Monday, April 23, 2012
The star-cast and Imdb summary of this Bhimsain Khurana film gave an impression of it being a film in the mould of ‘Chhoti si Baat’ or ‘Rajnigandha’. After all, one can hardly expect an Amol Palekar or a Zarina Wahab to star in a movie that is not a feel-good entertainer. But ‘Gharonda’ is hardly that Basu Chatterjee or a Rajshri movie from the 1970s that would leave you smiling and cause you to drift away in a simple and endearing world where everyone is good at heart and there are hardly any vices. It surely tells a story of two working-class people living in an urban city (much like Chhoti si Baat and Rajnigandha), but here the tone and tenor is drastically different. The world out here is the big and bad one where people aren’t always sweet and don’t always have the best of intentions. They are insecure yet ambitious, apprehensive yet ruthless. They hardly think beyond their own interests and seldom give a damn about the lives of others. The film tells the story of two people in love who dream to have their own house in the concrete jungle of Mumbai, daring to take on all the challenges that the city throws on them. How their lives take a drastic turn post this, is what the film is all about.
Gharonda is more like a Shyam Benegal or a Govind Nihalani film in its treatment. Emphasizing on the dark human desires and talking about people going through their most troubled times, the movie is a dark and pessimistic take on human emotions and their worth (or worthlessness) in a big modern city like Bombay. Amol Palekar and Zarina Wahab play office colleagues who fall in love and decide to marry. But before taking the marital plunge, they decide to own a flat of their own for which Amol is forced to take a loan. But in a rather cruel twist of fate, the builder with whom they book a flat turns out to be a swindler. Not able to accept this big monetary loss, Amol’s room-mate, who had also booked a flat with the same builder, commits suicide. Amol completely breaks down but not before making an indecent proposal to Zarina that literally breaks her heart. Accepting defeat at the hands of the heartless society, Amol asks Zarina to marry their elderly boss (Shreeram Lagoo) who had shown interest in her on more than once occasion. He tells her that their boss couldn’t be expected to live for more than a few months at best, and after his death they could get together again and live comfortably off the old man’s wealth. Outraged at this suggestion, Zarina breaks all ties with him. But owing to her unstable financial condition and her wish to fulfill her younger brother’s ambitions of studying abroad, she decides to honor her boss’s proposal to her and marries him. However, she accepts her husband wholeheartedly and makes all the efforts to have him hale and hearty again. Meanwhile, devastated by this betrayal, Amol loses all interest in life and becomes a recluse…
There are a lot of elements in this film that are unconventional. Amol is shown to be living in a shady men’s hostel where one of room-mates has regular tete-e-tete with prostitutes. Even Amol brings Zarina to his room for the first time with not so noble intentions. The old man’s pursuit of a young Zarina (almost his daughter’s age) is again not something which is regular. Amol’s dissonance with the world and his complete disregard for his own self post Zarina’s marriage, again is something which is not worthy of a Hindi movie hero. He becomes an urban version of Devdas, and there is also a mention of his involvement with prostitutes. Zarina’s comfort level with her much senior husband is again dramatic, and quite uncomfortable. She becomes his trophy wife without any complaints and accepts him with all his deficiencies. More than a wife, she becomes his nurse, his householder, and his closest friend. Thus all the characters in the story have shades of grey, which is truly unique for a movie of its time and age.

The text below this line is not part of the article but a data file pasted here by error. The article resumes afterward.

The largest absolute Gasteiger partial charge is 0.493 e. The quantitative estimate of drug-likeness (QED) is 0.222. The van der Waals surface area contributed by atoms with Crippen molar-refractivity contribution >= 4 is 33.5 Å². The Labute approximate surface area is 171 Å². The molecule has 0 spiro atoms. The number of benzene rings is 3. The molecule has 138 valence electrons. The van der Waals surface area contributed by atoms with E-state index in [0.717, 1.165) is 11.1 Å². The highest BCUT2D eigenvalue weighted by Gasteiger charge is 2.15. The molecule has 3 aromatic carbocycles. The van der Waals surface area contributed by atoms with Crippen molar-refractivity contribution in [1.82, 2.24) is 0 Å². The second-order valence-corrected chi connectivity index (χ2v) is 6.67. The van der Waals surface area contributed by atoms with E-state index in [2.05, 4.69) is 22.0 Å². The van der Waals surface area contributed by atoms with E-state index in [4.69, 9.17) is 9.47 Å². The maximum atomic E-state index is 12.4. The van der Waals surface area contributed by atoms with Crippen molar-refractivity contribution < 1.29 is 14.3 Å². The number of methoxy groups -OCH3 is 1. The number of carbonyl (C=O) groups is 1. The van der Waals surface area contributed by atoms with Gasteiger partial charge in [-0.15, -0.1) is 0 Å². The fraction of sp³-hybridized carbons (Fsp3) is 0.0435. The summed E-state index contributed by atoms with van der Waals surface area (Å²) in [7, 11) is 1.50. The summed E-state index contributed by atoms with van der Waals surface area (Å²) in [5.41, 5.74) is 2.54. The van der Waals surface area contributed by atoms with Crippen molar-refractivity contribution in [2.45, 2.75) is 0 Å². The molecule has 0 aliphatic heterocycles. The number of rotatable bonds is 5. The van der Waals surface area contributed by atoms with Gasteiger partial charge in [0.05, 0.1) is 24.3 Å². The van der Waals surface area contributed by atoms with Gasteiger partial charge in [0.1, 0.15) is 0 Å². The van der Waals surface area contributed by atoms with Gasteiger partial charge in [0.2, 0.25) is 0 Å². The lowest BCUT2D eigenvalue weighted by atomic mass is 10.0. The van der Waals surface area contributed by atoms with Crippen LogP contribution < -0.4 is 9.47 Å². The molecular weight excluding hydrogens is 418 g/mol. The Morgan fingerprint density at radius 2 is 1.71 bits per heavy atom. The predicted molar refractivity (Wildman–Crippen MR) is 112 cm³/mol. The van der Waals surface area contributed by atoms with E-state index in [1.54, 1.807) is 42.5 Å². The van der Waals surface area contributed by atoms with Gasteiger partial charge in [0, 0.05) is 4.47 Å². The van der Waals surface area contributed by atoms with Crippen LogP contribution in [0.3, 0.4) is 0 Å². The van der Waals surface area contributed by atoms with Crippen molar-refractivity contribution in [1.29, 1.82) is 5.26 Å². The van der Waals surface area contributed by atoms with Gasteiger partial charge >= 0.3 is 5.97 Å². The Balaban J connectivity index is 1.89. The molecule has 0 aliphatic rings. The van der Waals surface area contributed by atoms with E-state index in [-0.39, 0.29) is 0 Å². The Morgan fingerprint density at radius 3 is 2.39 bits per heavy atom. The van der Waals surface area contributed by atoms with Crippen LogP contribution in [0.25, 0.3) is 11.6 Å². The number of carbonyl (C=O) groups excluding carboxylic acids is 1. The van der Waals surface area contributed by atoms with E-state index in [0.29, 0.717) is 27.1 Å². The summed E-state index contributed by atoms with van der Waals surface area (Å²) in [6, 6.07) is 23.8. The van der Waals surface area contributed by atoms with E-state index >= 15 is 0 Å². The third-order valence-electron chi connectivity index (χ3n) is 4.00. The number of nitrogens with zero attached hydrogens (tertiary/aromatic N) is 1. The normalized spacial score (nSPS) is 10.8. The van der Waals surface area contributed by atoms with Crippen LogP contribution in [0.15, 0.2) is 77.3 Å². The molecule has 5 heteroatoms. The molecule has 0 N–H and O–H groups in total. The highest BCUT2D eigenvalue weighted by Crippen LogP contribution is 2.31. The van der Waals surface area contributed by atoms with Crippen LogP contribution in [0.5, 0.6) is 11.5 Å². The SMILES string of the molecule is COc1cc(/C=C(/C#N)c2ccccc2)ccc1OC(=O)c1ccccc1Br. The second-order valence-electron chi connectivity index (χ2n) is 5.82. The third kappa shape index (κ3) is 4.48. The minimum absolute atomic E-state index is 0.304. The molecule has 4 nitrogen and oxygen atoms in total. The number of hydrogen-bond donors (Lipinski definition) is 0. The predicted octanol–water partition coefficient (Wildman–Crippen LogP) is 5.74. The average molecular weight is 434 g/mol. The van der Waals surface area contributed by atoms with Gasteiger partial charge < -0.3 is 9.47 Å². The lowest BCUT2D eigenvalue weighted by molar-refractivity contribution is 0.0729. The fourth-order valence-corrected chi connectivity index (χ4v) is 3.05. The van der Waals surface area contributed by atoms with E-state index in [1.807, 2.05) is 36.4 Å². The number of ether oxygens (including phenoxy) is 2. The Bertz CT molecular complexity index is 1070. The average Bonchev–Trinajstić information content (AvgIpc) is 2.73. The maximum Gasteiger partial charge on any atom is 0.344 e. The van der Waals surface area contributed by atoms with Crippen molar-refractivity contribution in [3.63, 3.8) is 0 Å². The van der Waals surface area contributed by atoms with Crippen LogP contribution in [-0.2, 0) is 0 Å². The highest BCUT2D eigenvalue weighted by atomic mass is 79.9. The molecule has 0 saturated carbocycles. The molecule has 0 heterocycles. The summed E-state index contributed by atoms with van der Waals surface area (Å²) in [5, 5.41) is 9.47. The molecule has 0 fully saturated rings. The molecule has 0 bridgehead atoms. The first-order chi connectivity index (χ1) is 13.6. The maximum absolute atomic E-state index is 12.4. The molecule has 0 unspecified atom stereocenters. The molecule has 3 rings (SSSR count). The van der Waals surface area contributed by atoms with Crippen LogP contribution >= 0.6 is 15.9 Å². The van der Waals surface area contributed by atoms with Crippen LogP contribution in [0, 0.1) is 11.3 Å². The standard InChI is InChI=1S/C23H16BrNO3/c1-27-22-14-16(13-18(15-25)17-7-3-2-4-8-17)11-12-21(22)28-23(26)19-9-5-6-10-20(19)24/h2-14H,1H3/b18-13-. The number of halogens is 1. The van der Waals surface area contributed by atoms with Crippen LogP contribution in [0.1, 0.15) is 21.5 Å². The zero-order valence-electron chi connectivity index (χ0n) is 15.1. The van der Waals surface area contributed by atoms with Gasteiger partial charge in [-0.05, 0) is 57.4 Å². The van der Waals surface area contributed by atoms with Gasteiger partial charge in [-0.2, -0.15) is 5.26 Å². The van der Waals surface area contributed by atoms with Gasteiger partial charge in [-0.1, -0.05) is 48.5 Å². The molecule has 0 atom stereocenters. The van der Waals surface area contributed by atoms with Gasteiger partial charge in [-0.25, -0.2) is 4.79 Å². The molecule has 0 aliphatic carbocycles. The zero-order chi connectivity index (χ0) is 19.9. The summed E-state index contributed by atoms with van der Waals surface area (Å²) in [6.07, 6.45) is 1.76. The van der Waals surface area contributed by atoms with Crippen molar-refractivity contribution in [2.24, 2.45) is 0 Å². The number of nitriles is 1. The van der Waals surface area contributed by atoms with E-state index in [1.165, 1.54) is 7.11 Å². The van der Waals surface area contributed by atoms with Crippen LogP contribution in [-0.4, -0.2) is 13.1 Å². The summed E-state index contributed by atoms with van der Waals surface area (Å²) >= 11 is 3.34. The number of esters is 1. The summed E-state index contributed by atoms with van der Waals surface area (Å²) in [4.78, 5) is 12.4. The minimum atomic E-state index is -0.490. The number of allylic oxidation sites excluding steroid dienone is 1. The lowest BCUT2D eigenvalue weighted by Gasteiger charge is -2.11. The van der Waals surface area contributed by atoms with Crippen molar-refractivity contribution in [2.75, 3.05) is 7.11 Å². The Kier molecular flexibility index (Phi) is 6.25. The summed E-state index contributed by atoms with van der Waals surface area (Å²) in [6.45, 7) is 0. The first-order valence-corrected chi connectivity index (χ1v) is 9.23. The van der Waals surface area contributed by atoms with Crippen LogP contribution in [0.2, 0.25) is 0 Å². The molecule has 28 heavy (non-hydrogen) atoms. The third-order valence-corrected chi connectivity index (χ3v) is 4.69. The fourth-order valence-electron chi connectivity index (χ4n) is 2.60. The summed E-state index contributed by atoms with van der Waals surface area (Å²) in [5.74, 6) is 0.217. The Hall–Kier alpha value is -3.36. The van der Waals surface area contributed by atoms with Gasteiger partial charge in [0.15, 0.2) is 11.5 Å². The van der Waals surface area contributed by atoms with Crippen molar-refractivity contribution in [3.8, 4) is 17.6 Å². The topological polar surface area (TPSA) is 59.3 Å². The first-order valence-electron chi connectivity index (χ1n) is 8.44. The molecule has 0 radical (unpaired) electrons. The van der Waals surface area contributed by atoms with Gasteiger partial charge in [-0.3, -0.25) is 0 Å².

The songs of the film are quite unlike the rest of the narrative. They are given an easy treatment and are sans any dramatic or visceral connotations. In fact if seen in isolation, they would give a completely different impression about the movie. ‘Do Deewane Sheher Mein’ is the memorable song from the album, one for which Gulzar won many accolades. As far as the performances go, Amol Palekar attempts a completely different role and although he does well, it is difficult to accept him this pessimistic and discontent avatar. Zarina Wahab too is not very convincing in the complex role and it easy to see why she didn’t become a very popular actress of that time. A Shabana Azmi instead of her could have added a completely different texture to the performance with her penchant for such complicated characters. Similarly a Shreeram Lagoo hasn’t got that imposing aura that his character needed. One feels that a Sanjeev Kumar or an Amjad Khan could have taken the film to an altogether different level.
Parting Note: Gharonda is a semi-Shyam Benegal film with a Rajshri cast- It has a powerful narrative that could have been well served by likes of Naseeruddin Shah, Sanjeev Kumar, and Shabana Azmi. The film tells a novel story and is given a realistic treatment. However because of its weak casting it fails to create a great impact and ends up being good film, but hardly a must watch one.